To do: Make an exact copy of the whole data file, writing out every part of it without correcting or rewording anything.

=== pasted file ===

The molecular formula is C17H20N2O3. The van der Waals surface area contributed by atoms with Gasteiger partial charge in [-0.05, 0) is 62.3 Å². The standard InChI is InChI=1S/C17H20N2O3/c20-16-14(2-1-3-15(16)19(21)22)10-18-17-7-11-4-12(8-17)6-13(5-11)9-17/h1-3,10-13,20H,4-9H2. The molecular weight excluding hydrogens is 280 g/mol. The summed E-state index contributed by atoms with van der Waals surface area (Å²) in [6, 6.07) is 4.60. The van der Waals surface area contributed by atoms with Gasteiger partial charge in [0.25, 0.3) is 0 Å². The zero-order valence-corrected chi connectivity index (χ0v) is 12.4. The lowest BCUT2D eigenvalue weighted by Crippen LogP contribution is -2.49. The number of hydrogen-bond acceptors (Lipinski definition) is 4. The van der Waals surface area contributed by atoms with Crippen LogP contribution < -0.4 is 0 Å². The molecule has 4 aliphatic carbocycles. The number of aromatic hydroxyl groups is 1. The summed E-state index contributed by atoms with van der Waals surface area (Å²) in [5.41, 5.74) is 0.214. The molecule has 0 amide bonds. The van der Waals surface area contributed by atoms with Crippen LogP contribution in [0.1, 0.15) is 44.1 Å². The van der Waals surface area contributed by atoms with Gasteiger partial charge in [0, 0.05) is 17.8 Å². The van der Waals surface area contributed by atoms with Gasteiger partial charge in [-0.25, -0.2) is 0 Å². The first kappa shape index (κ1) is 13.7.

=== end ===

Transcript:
The molecular formula is C17H20N2O3. The van der Waals surface area contributed by atoms with Gasteiger partial charge in [-0.05, 0) is 62.3 Å². The standard InChI is InChI=1S/C17H20N2O3/c20-16-14(2-1-3-15(16)19(21)22)10-18-17-7-11-4-12(8-17)6-13(5-11)9-17/h1-3,10-13,20H,4-9H2. The molecular weight excluding hydrogens is 280 g/mol. The summed E-state index contributed by atoms with van der Waals surface area (Å²) in [6, 6.07) is 4.60. The van der Waals surface area contributed by atoms with Gasteiger partial charge in [0.25, 0.3) is 0 Å². The zero-order valence-corrected chi connectivity index (χ0v) is 12.4. The lowest BCUT2D eigenvalue weighted by Crippen LogP contribution is -2.49. The number of hydrogen-bond acceptors (Lipinski definition) is 4. The van der Waals surface area contributed by atoms with Crippen LogP contribution < -0.4 is 0 Å². The molecule has 4 aliphatic carbocycles. The number of aromatic hydroxyl groups is 1. The summed E-state index contributed by atoms with van der Waals surface area (Å²) in [5.41, 5.74) is 0.214. The molecule has 0 amide bonds. The van der Waals surface area contributed by atoms with Crippen LogP contribution in [0.1, 0.15) is 44.1 Å². The van der Waals surface area contributed by atoms with Gasteiger partial charge in [0, 0.05) is 17.8 Å². The van der Waals surface area contributed by atoms with Gasteiger partial charge in [-0.25, -0.2) is 0 Å². The first kappa shape index (κ1) is 13.7.